Business Insider says, “According to a person briefed on Google’s plans for the merger: While Google may have originally wanted to buy Motorola for its patents only, it has come to realize that it wants to follow Apple’s lead when it comes to smartphone and tablet computer development.”
You see, currently, Google simply designs the Android software and depends on other companies like Samsung and HTC (TPE: 2498) to integrate the operating system into a smartphone.
And while some amazing devices have been developed under this model, the Android experience isn’t as unified as what you’d find on Apple’s (Nasdaq: AAPL) iPhone. By designing the phone from the bottom up, however, Google could finally bring an Android phone to the market that’s just as intuitive as Apple’s smartphone on every level.
But people aren’t exactly jumping for joy over the prospects of such a move, as it runs the risk of alienating Google’s Android partners.
However, I’m still convinced that the popularity of a vertically designed Android device would light a fire under other manufacturers to develop killer smartphones to compete.
And this shouldn’t be a problem, considering CEO, Larry Page, made it clear that Google has no intention of leaving its loyal Android allies in the dark.
With the Motorola acquisition close to final approval, though, here’s why Google needs to stick to that promise…
Google’s Walking a Dangerous But Profitable Line
Some reports indicate that device makers are put off by the purchase of Motorola. And if Google ends up designing its own device, it would lead the manufacturers to overhaul the Android operating system to make it their own.
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The idea is that this process, known as “forking,” would allow a hardware manufacturer to create an entirely unique experience (because it barely resembles the original Android operating system). And this differentiation could help its devices stand out from the crowd.
The problem, however, is that going rogue means that the company won’t be able to implement key Google applications, like Gmail, Maps and the Google Play app market. So it creates more work for the hardware maker.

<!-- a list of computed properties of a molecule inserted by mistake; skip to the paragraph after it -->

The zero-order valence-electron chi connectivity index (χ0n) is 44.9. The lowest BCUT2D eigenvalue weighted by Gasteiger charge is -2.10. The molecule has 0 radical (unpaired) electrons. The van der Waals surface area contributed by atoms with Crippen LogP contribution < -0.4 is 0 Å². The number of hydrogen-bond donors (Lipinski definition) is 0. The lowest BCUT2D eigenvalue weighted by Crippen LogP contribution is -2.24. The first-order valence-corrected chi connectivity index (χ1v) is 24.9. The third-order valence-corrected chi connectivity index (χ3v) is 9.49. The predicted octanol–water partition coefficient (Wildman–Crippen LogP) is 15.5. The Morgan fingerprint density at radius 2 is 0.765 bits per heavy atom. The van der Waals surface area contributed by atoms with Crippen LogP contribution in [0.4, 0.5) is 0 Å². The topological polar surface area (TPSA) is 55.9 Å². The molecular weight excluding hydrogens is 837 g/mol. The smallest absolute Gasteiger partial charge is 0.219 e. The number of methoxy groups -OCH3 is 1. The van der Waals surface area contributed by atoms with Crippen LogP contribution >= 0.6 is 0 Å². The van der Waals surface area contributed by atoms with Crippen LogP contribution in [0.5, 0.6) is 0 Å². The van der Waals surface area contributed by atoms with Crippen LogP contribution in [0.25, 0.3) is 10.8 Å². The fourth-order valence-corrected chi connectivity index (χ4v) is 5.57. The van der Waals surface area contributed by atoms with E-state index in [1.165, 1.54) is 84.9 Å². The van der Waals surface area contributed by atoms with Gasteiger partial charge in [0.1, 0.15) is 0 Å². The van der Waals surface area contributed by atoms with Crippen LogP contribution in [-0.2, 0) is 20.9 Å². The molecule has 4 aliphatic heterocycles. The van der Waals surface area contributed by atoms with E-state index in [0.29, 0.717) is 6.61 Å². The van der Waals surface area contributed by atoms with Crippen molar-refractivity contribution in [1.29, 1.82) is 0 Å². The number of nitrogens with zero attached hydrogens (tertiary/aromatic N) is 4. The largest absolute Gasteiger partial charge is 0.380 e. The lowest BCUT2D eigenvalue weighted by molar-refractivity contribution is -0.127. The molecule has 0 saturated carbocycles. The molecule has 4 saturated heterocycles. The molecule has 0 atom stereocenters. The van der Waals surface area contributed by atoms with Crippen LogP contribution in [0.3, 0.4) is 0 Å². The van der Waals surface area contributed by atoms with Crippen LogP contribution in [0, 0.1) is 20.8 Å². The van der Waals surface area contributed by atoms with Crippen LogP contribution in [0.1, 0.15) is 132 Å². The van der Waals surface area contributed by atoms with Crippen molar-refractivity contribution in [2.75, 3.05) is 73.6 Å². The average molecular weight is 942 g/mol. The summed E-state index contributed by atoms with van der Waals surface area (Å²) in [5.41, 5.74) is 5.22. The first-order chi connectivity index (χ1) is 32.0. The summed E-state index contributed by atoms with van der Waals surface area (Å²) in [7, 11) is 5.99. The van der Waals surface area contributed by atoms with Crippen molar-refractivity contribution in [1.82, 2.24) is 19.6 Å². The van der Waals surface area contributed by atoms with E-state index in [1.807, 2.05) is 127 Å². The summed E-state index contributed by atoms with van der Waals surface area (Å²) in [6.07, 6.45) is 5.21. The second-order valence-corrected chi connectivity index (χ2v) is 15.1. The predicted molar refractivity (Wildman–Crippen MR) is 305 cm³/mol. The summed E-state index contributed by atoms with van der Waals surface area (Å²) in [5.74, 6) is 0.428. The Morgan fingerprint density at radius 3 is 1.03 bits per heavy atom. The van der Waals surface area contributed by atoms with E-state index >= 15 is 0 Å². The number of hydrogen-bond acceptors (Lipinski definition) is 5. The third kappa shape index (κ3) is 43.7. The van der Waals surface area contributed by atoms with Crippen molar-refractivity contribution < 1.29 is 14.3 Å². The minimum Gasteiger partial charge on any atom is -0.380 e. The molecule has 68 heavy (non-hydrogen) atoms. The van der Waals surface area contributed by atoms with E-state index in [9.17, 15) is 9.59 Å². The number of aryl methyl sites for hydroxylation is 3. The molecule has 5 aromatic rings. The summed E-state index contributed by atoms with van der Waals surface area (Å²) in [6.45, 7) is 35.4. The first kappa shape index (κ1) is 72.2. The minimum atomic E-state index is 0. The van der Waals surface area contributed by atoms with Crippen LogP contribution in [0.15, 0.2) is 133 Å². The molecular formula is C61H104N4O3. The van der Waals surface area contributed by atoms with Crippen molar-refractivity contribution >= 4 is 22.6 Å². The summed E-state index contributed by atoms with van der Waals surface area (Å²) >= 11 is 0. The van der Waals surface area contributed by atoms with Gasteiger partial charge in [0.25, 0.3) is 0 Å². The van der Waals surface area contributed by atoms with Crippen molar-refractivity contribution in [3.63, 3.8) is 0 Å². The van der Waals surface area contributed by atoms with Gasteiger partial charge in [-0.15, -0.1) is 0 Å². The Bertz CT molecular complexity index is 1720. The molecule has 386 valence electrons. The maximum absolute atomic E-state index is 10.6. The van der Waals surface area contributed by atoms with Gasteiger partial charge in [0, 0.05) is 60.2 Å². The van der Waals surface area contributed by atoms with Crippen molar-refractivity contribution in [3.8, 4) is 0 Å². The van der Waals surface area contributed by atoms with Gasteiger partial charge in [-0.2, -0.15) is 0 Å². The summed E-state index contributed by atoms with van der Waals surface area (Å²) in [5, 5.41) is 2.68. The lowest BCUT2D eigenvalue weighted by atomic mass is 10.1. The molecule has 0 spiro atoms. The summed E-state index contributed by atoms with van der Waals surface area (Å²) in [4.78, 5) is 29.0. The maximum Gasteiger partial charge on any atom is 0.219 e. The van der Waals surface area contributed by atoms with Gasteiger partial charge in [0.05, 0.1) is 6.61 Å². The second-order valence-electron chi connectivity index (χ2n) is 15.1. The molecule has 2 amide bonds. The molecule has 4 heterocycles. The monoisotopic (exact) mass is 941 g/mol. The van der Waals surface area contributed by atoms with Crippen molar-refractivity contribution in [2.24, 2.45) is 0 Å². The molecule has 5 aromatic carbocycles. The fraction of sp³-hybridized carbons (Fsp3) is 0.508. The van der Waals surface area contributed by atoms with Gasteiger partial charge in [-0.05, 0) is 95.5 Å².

But that problem would be even worse for Google.
You see, Google cashes in on applications through mobile advertising and in-app purchases. If hardware makers design their own app store alternatives, this would cut deep into Google’s bottom line.
Like Bloomberg says, “Mobile advertising is one of Google’s fastest-growing markets, with industry-wide revenue projected to rise to $20.6 billion in 2015 from $3.3 billion in 2010, according to Gartner Inc. With online traffic increasingly coming through apps instead of mobile browsers, Google’s push to wring mobile ad revenue from Android could be impeded.”
Amazon’s (Nasdaq: AMZN) already shown that such a model can hurt Google with the Kindle Fire tablet. Fire owners must purchase applications through the Amazon Appstore, instead of the Google Play Store.
And a study last month by Flurry shows that developers are making more money through in-app purchases with Amazon’s marketplace than with Google’s. In January and February, for every dollar of revenue a developer made through Apple’s App Store, for instance, he made $0.89 through Amazon and $0.23 through Google. (We’re not exactly surprised, by the way, given that we pointed out a few reasons why Amazon’s app marketplace is superior to Google’s.)
Problematically for Google, Amazon’s success with forking could entice current Android partners to follow in its footsteps. Meaning Google better tread carefully as it continues along this path of exploring hardware options, keeping its Android partners in the loop the whole way.
Bottom line: Although mirroring Apple’s vertical integration strategy should boost Android’s popularity enough to where losing a smaller phone maker shouldn’t be a huge deal, losing a partner like Samsung, on the other hand, could punch a huge whole in Google’s mobile revenue.